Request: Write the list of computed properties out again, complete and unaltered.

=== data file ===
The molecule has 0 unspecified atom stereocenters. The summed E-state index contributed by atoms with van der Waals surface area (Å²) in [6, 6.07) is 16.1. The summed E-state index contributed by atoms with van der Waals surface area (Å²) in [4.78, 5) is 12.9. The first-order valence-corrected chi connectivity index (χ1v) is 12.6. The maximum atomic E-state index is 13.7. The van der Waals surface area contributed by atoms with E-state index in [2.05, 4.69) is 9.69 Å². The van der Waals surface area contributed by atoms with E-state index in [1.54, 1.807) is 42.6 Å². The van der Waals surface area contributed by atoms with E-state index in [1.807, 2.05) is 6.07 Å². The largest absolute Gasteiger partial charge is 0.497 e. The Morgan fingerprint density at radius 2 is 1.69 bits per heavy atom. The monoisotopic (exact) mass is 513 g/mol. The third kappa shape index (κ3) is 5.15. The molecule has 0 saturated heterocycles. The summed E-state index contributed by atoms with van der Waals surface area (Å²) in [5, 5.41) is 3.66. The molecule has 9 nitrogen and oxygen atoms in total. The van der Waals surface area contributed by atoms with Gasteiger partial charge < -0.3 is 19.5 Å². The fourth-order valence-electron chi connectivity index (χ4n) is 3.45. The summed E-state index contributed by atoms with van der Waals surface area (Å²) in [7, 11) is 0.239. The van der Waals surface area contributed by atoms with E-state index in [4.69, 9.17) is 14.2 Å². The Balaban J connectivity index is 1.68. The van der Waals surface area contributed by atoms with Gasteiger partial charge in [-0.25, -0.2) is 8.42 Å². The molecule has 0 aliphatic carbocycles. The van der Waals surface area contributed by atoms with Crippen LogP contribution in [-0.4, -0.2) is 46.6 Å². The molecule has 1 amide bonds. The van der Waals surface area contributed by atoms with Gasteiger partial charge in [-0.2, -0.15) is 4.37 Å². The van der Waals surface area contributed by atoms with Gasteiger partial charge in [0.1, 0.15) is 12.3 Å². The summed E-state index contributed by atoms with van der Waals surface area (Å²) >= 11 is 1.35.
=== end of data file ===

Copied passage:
The molecule has 0 unspecified atom stereocenters. The summed E-state index contributed by atoms with van der Waals surface area (Å²) in [6, 6.07) is 16.1. The summed E-state index contributed by atoms with van der Waals surface area (Å²) in [4.78, 5) is 12.9. The first-order valence-corrected chi connectivity index (χ1v) is 12.6. The maximum atomic E-state index is 13.7. The van der Waals surface area contributed by atoms with E-state index in [2.05, 4.69) is 9.69 Å². The van der Waals surface area contributed by atoms with E-state index in [1.54, 1.807) is 42.6 Å². The van der Waals surface area contributed by atoms with E-state index in [1.807, 2.05) is 6.07 Å². The largest absolute Gasteiger partial charge is 0.497 e. The Morgan fingerprint density at radius 2 is 1.69 bits per heavy atom. The monoisotopic (exact) mass is 513 g/mol. The third kappa shape index (κ3) is 5.15. The molecule has 0 saturated heterocycles. The summed E-state index contributed by atoms with van der Waals surface area (Å²) in [5, 5.41) is 3.66. The molecule has 9 nitrogen and oxygen atoms in total. The van der Waals surface area contributed by atoms with Gasteiger partial charge < -0.3 is 19.5 Å². The fourth-order valence-electron chi connectivity index (χ4n) is 3.45. The summed E-state index contributed by atoms with van der Waals surface area (Å²) in [7, 11) is 0.239. The van der Waals surface area contributed by atoms with E-state index in [4.69, 9.17) is 14.2 Å². The Balaban J connectivity index is 1.68. The van der Waals surface area contributed by atoms with Gasteiger partial charge in [-0.25, -0.2) is 8.42 Å². The molecule has 0 aliphatic carbocycles. The van der Waals surface area contributed by atoms with Crippen LogP contribution in [-0.4, -0.2) is 46.6 Å². The molecule has 1 amide bonds. The van der Waals surface area contributed by atoms with Gasteiger partial charge in [-0.2, -0.15) is 4.37 Å². The van der Waals surface area contributed by atoms with Gasteiger partial charge in [0.1, 0.15) is 12.3 Å². The summed E-state index contributed by atoms with van der Waals surface area (Å²) >= 11 is 1.35.